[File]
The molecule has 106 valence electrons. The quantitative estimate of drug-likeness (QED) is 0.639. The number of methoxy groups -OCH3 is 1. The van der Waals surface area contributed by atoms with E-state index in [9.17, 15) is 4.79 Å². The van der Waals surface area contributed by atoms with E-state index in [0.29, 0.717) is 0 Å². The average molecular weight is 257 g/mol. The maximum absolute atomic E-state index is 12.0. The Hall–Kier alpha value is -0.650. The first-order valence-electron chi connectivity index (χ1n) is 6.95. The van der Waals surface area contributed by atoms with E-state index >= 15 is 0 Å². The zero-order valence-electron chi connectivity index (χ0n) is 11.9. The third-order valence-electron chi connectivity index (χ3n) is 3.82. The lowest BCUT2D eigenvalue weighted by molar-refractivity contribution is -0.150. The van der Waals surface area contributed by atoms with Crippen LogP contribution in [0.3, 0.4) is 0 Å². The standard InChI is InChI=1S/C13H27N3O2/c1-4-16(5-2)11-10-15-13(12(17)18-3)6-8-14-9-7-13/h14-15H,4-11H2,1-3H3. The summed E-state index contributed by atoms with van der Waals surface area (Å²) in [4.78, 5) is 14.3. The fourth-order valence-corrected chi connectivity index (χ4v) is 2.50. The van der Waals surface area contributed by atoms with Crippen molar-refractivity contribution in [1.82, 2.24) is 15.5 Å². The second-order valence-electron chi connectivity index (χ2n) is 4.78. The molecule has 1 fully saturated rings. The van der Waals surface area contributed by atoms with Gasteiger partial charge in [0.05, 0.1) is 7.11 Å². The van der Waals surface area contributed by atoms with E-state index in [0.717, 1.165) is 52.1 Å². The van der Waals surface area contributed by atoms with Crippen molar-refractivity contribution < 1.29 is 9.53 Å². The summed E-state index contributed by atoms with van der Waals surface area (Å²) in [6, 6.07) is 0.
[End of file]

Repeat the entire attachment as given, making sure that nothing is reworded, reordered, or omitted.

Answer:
The molecule has 106 valence electrons. The quantitative estimate of drug-likeness (QED) is 0.639. The number of methoxy groups -OCH3 is 1. The van der Waals surface area contributed by atoms with E-state index in [9.17, 15) is 4.79 Å². The van der Waals surface area contributed by atoms with E-state index in [0.29, 0.717) is 0 Å². The average molecular weight is 257 g/mol. The maximum absolute atomic E-state index is 12.0. The Hall–Kier alpha value is -0.650. The first-order valence-electron chi connectivity index (χ1n) is 6.95. The van der Waals surface area contributed by atoms with E-state index >= 15 is 0 Å². The zero-order valence-electron chi connectivity index (χ0n) is 11.9. The third-order valence-electron chi connectivity index (χ3n) is 3.82. The lowest BCUT2D eigenvalue weighted by molar-refractivity contribution is -0.150. The van der Waals surface area contributed by atoms with Crippen LogP contribution in [0.3, 0.4) is 0 Å². The standard InChI is InChI=1S/C13H27N3O2/c1-4-16(5-2)11-10-15-13(12(17)18-3)6-8-14-9-7-13/h14-15H,4-11H2,1-3H3. The summed E-state index contributed by atoms with van der Waals surface area (Å²) in [4.78, 5) is 14.3. The fourth-order valence-corrected chi connectivity index (χ4v) is 2.50. The van der Waals surface area contributed by atoms with Crippen molar-refractivity contribution in [1.82, 2.24) is 15.5 Å². The second-order valence-electron chi connectivity index (χ2n) is 4.78. The molecule has 1 fully saturated rings. The van der Waals surface area contributed by atoms with Gasteiger partial charge in [0.05, 0.1) is 7.11 Å². The van der Waals surface area contributed by atoms with E-state index in [0.717, 1.165) is 52.1 Å². The van der Waals surface area contributed by atoms with Crippen molar-refractivity contribution < 1.29 is 9.53 Å². The summed E-state index contributed by atoms with van der Waals surface area (Å²) in [6, 6.07) is 0.